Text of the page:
On the other hand, bringing Dungeons & Dragons into the public consciousness has also meant looking back at the source material and considering whether it’s a universe worth telling stories in. The original tabletop game launched in 1974 and has seen multiple revisions and updates in the nearly 50 years since. Even in its current edition, there are some broad, essentialist attitudes about race that are being newly reckoned with in recent years—the treatment of goblins as just inherently evil as one very simple example. Baldur’s Gate 3 puts these dynamics at the forefront of several character relationships and storylines. Dungeons & Dragons has been under fire for these issues for a long time, and while over time it has made attempts to move past certain fantasy stereotypes which often have their roots in real-world racism, there are still characters in Baldur’s Gate 3’s cast who, if you were to pull up a character sheet, would have “racist” listed in their traits.
There’s an argument to be made that writing fantasy racism into your story can function as political commentary, and an attempt to examine real-world dynamics from the comfortable remove of places that aren’t real, but in Baldur’s Gate 3, a lot of these relationships feel like they’re simply being recreated uncritically, as if they’re a reality of this world that the game is unwilling to budge on.
Much of Dungeons & Dragons’ racism falls into bioessentialism, which suggests that certain traits or moralities are inherent to different races, and thus, that certain characters of a different race whom the lore artificially designates won’t trust them, don’t. These dynamics bleed into the game design, which gives you specific mechanical stat boosts and drawbacks framed as perks for playing as different races, but when you think about how the Dungeons & Dragons world makes sweeping declarations about who and what people can be, there’s a more insidious statement being made.
Sure, you can push back with your own dialogue options, Shadowheart and Lae’zel can get past their differences, but nothing really changes on a systemic level, and the Dungeons & Dragons world continues to beat this drum. Fiction often falls back on invented prejudices as a way of talking about the ones we deal with today, but Baldur’s Gate 3 highlights how its source material doesn’t seem as interested in talking about prejudice as it is in just reminding you it exists. Its lack of desire to interrogate these dynamics is a pretty faithful recreation of Dungeons & Dragons’ own disinterest, even after it’s faced criticism of these ideas for decades.
Right now, video games are at a reckoning point for sustainability. Thousands of developers have been left without jobs due to extensive layoffs across the industry, and meanwhile, Baldur’s Gate 3 is being lifted up as a “new standard” for AAA games. But Larian Studios is notable in that it’s a privately traded company and is not beholden to majority shareholders that might push for more profit-driven creative decisions over the ones that made Baldur’s Gate 3 the likely award-winning game it is.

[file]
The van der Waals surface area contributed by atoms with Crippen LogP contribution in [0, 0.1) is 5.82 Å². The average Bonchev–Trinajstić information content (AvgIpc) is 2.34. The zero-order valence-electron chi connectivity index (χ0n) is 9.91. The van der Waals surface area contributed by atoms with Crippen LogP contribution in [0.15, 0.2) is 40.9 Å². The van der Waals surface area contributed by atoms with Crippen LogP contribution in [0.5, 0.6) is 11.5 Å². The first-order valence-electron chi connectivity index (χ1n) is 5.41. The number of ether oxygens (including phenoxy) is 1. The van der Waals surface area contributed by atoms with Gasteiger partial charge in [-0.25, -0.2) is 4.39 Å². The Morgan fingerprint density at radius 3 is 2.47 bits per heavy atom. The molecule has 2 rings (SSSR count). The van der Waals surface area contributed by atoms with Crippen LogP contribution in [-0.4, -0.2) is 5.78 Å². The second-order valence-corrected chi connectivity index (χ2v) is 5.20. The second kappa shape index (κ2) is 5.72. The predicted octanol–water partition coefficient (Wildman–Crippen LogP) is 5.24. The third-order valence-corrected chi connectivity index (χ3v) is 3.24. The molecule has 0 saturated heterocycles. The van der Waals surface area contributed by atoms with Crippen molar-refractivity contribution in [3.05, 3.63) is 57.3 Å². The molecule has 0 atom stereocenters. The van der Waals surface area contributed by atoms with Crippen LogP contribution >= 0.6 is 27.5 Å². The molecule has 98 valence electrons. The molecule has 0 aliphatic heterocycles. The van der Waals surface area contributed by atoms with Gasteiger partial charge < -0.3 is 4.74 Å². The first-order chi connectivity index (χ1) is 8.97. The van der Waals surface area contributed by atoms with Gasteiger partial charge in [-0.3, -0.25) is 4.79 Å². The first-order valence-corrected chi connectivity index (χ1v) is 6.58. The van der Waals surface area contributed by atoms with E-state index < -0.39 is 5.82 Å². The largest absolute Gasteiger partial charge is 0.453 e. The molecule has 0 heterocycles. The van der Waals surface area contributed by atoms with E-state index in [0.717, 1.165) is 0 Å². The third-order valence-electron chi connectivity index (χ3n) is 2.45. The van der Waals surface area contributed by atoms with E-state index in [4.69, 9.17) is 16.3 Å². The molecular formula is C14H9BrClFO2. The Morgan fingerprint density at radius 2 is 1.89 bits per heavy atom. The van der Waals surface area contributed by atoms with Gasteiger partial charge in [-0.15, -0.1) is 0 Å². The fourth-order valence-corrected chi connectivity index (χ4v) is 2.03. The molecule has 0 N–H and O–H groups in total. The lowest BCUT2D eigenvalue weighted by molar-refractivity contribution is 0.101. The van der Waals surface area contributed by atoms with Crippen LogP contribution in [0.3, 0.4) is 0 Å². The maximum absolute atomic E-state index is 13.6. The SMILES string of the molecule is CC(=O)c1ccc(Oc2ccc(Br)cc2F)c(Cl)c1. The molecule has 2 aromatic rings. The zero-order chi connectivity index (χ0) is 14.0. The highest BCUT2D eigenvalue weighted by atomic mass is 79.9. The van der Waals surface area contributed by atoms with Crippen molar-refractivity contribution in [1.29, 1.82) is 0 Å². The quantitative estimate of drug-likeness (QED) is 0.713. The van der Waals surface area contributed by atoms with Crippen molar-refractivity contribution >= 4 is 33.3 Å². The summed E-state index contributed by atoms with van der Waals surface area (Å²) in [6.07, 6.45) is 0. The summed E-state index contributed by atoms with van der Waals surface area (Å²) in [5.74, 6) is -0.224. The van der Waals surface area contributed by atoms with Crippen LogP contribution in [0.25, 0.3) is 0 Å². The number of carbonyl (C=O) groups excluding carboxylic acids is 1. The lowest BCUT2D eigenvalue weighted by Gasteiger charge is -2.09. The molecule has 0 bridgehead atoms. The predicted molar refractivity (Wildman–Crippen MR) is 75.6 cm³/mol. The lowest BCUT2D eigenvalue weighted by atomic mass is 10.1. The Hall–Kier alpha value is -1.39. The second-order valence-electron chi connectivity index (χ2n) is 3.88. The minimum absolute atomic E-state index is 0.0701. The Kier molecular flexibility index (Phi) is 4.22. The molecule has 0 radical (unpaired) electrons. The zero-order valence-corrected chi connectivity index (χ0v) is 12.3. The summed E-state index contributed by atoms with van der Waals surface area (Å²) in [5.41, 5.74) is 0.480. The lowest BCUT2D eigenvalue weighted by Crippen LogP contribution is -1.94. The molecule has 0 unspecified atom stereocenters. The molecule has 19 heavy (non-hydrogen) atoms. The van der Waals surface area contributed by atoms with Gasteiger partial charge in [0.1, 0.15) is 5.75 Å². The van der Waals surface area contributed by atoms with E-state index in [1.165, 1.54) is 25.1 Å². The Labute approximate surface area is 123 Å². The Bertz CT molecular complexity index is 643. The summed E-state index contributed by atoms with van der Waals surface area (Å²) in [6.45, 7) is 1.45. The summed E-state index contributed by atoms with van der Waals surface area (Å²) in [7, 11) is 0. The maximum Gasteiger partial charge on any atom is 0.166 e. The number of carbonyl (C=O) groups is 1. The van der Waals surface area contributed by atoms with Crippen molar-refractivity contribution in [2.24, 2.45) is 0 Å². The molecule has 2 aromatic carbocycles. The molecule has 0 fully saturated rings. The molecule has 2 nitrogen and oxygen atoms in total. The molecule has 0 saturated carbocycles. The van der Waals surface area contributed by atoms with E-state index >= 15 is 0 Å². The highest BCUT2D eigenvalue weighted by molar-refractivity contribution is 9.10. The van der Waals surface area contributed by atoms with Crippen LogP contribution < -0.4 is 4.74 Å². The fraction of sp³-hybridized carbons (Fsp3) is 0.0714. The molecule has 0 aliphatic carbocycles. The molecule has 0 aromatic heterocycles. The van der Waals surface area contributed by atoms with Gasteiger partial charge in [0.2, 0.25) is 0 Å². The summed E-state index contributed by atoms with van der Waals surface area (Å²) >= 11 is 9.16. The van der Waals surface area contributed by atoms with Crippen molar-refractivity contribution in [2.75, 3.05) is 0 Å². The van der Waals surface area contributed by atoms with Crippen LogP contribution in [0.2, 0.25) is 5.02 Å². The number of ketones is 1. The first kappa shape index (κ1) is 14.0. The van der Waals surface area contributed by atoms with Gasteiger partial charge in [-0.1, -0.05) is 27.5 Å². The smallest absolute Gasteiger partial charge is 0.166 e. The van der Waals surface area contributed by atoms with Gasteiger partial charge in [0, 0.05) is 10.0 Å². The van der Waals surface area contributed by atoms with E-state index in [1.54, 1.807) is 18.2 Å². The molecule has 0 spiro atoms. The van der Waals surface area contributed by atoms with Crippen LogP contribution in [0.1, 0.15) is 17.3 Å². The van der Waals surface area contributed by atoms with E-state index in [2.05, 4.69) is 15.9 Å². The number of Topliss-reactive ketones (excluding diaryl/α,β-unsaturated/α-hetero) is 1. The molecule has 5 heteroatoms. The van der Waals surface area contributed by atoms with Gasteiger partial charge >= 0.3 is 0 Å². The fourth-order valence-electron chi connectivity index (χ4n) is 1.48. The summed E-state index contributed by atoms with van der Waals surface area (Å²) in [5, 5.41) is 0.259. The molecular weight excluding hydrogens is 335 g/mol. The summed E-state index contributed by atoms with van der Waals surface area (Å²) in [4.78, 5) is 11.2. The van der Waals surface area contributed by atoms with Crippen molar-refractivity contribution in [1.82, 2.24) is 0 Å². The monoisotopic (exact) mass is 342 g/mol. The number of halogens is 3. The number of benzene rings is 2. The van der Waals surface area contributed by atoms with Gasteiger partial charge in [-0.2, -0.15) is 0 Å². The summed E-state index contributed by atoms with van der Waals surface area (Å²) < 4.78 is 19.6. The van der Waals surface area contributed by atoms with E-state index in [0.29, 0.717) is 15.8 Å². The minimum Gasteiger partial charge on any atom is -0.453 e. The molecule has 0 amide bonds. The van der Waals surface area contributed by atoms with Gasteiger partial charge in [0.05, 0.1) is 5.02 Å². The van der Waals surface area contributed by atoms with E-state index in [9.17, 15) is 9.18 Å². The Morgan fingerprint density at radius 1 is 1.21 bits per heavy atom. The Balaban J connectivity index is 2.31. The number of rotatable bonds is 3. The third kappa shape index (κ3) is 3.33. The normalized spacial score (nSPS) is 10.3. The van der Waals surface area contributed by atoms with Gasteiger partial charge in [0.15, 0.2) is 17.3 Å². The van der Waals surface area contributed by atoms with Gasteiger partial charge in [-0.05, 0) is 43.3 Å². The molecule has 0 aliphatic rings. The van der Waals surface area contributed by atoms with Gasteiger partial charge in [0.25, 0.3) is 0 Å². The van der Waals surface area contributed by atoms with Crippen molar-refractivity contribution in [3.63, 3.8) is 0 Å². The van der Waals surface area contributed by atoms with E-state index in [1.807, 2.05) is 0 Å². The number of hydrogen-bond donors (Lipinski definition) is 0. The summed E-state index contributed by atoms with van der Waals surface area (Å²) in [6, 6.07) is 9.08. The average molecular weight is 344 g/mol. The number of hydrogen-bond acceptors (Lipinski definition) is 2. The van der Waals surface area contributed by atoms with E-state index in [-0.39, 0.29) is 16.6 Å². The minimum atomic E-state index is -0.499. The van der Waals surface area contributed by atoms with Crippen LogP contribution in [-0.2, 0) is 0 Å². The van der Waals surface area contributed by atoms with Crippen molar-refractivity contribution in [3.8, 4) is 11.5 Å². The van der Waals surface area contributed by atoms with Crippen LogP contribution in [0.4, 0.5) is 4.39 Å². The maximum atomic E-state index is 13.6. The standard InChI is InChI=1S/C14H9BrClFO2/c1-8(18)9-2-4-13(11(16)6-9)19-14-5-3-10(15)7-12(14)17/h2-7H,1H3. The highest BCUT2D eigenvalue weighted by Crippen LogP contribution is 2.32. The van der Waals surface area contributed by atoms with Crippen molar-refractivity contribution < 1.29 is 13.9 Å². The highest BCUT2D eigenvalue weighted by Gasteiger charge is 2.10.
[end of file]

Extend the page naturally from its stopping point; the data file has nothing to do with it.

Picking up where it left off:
Bloomberg has a good story on this and how launching in Early Access in 2020 has given Larian more upfront revenue to fund further development. But even as a privately owned company, Larian still has some financial backing from beyond its own pockets. As A16Z Games points out in its video diving into Baldur’s Gate 3’s success, Tencent has 30 percent ownership of the company, and even if that’s not enough to make it a majority shareholder,it’s still financial backing that allows a game of this scale and quality to exist. Baldur’s Gate 3’s money stream comes from Larian’s past projects, its Early Access sales, and some non-majority stakeholders, but the studio’s relative financial freedom is what allowed its vision to thrive.
Baldur’s Gate 3 isn’t great just because the team at Larian is exceptionally talented; it’s great because it was made under conditions that allowed it to thrive, rather than just reach the finish line. Most video games are made by talented people, but they’re made in an industry that is so wrapped up in quarterly financial calls and endless revenue streams that the people up top can’t see past one quarter to see what the next year looks like. Video game development is in desperate need of reform, because as it stands right now, games like Baldur’s Gate 3 have become a rarity, and the people who suffer most are the people who make and play them, rather than the decision-makers up top who put people’s livelihoods on the line every time they make a decision.
Can Baldur’s Gate 3’s success in a year when everything around it seems to be falling apart be a wake-up call for the video game industry? We can only hope.